Fleur's Place
Fleur’s Place

Moeraki is not the kind of place that you might blink and miss. It’s the kind of place you might miss completely because you wouldn’t know that it was there, across the paddocks, hidden in the lee of the cliffs. There are, however two compelling reasons to slow at the Moeraki turn-off, leave State Highway 1 and cruise slowly towards the sea.

The first reason is the mysterious Moeraki boulders. Round and perfect, they sit like giant cannon balls on the sand. Maori legend has it that the boulders are the remains of calabashes, eel baskets and kumara, washed up after the wreck of the waka, or canoe Arai-te-uru. The nearby rocky arms that reach out into the sea are said to be the waka’s hull and the promontory nearby is the body of the captain. Science explains them as rocks pulled from their mudstone bed by the sea, caked with thousands of layers of mud and sand and slat by the wind and water, then worn smooth and round by the constant wash of the waves.

The second reason to take that detour off State Highway One and meander down to Moeraki, is Fleur’s Place, one of the region’s if not the South Island’s, if not even Aotearoa NZ’s most popular seafood restaurants. Set at the edge of the little harbour, overlooking the boats on one side and the vast Pacific horizon on the other, Fleur’s Place is housed in a weather worn corrugated iron and stone building. Inside its walls are busy with memorabilia of Moeraki’s seafaring history. On the day we dropped into Fleur’s, without a booking, all the tables were taken and only the last three seats at the bar remained. We took them and then watched a stream of disappointed, also unbooked punters turned away. The seafood with thick slices of rustic bread and the fish of the day with salad and chips explained why it is always absolutely imperative to book at Fleurs. Everything was fresh, perfectly cooked and exquisitely presented. Furthermore, Fleur’s is a place with a wonderful atmosphere, a superb outlook and interesting, helpful and cheerful staff.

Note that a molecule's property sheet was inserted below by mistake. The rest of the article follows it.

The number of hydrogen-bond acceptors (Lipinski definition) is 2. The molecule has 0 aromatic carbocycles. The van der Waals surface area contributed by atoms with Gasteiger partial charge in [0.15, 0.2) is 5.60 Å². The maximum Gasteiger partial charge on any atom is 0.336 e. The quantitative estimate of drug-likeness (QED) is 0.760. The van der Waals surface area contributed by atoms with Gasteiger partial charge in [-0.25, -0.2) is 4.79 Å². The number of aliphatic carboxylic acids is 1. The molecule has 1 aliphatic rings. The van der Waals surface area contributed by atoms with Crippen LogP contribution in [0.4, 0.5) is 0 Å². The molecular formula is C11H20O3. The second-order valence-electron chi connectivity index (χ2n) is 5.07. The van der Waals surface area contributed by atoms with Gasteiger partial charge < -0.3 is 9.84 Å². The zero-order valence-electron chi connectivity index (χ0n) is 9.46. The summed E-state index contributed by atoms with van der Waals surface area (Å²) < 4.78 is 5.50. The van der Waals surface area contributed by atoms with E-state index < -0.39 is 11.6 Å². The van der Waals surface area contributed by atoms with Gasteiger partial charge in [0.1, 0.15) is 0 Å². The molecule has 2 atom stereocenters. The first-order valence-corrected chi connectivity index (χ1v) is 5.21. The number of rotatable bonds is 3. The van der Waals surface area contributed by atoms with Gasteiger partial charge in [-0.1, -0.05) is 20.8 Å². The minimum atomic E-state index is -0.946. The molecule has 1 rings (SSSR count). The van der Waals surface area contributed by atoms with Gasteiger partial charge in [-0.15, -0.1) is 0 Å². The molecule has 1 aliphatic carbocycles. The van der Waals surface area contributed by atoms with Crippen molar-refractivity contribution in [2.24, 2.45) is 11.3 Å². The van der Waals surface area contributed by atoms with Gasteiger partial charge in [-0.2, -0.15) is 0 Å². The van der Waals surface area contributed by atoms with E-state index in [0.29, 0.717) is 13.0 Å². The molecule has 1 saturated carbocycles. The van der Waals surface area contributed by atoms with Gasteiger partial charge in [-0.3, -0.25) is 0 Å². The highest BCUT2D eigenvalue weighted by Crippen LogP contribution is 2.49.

Don’t miss Moeraki, make the turn, ponder the mysterious boulders, enjoy a fresh from the ocean seafood lunch at Fleurs, but to guarantee your place even at the bar, book.

Courage, Paris!

The streets of Paris in another time
The streets of Paris in another time

It’s been almost three weeks since Paris was torn apart by the terror attacks in which 127 people were killed and 200 more injured, 99 critically.

The Parisians were quick to rally, refusing to be driven off the streets but returning to them the next day to light candles, lay flowers and keep vigil in the places where their fellows had been mown down, standing in solidarity to sing the Marseillaise and declare “Je suis Paris”.

The images that ran in endless rotation on my TV screen, far away in peaceful mid-Canterbury in Aotearoa New Zealand, over the next week, reminded me of a photo I had once seen. It said the same thing as those people from every walk of life and from the many races that comprise Paris, holding candles, laying flowers and with linked arms, marching singing through the streets. It spoke of resilience, courage and an indomitable spirit. It said “La vie continue!”

It was a photo, taken during World War II. It shows a French matron, impeccably dressed in a coat, hat and gloves with her handbag on her arm. With her head held high, her shoulders back and a look of determination on her face, she makes her way through rubble strewn streets, past a bombed out building.

“Courage, Paris et continue!”

Ferrymead Heritage Park

Located at the foot of Christchurch’s Port Hills, on the site, initially, of an ancient Maori hunting ground and later, of Zealand’s first public railway, Ferrymead Heritage Park includes the model town of Moorhouse (old Christchurch from colonial times to the 1920s) as well as a transport and technology museum.

The Grocer's store at Ferrymead
The Grocer’s store at Ferrymead

On weekends and during holidays, a team of dedicated volunteers mans the businesses and transport of Moorhouse and visitors stream into the little town to ride the tram and the old steam train.

On the Thursday afternoon that we visited Ferrymead all its attractions were ‘static’, which meant that neither the transport, nor the businesses in the town were manned and operating. Still everything was open and the whole of Moorhouse was ours.